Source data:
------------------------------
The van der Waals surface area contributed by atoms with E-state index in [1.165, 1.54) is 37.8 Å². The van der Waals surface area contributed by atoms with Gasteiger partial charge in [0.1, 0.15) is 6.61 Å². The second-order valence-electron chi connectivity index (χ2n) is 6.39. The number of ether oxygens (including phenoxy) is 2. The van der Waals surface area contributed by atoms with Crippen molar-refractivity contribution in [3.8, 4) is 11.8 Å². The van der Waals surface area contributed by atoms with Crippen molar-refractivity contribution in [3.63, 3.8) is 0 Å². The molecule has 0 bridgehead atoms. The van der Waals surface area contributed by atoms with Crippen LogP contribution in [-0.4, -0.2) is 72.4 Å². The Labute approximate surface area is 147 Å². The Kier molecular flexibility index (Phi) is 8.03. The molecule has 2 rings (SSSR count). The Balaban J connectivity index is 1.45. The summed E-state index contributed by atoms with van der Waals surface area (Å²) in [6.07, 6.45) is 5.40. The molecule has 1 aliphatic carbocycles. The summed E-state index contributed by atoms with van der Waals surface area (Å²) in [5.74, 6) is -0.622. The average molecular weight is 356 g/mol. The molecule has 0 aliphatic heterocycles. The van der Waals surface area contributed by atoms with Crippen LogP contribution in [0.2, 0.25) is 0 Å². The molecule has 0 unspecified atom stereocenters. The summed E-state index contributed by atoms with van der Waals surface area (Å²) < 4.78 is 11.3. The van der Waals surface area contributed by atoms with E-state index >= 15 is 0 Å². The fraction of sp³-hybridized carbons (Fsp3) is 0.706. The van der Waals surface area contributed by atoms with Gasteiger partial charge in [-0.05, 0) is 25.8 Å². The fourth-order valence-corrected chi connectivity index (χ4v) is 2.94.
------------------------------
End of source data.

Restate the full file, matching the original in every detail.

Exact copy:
The van der Waals surface area contributed by atoms with E-state index in [1.165, 1.54) is 37.8 Å². The van der Waals surface area contributed by atoms with Gasteiger partial charge in [0.1, 0.15) is 6.61 Å². The second-order valence-electron chi connectivity index (χ2n) is 6.39. The number of ether oxygens (including phenoxy) is 2. The van der Waals surface area contributed by atoms with Crippen molar-refractivity contribution in [3.8, 4) is 11.8 Å². The van der Waals surface area contributed by atoms with Crippen molar-refractivity contribution in [3.63, 3.8) is 0 Å². The molecule has 0 bridgehead atoms. The van der Waals surface area contributed by atoms with Crippen LogP contribution in [-0.4, -0.2) is 72.4 Å². The Labute approximate surface area is 147 Å². The Kier molecular flexibility index (Phi) is 8.03. The molecule has 2 rings (SSSR count). The Balaban J connectivity index is 1.45. The summed E-state index contributed by atoms with van der Waals surface area (Å²) in [6.07, 6.45) is 5.40. The molecule has 1 aliphatic carbocycles. The summed E-state index contributed by atoms with van der Waals surface area (Å²) in [5.74, 6) is -0.622. The average molecular weight is 356 g/mol. The molecule has 0 aliphatic heterocycles. The van der Waals surface area contributed by atoms with Crippen LogP contribution in [0.2, 0.25) is 0 Å². The molecule has 0 unspecified atom stereocenters. The summed E-state index contributed by atoms with van der Waals surface area (Å²) < 4.78 is 11.3. The van der Waals surface area contributed by atoms with E-state index >= 15 is 0 Å². The fraction of sp³-hybridized carbons (Fsp3) is 0.706. The van der Waals surface area contributed by atoms with Gasteiger partial charge in [-0.05, 0) is 25.8 Å². The fourth-order valence-corrected chi connectivity index (χ4v) is 2.94.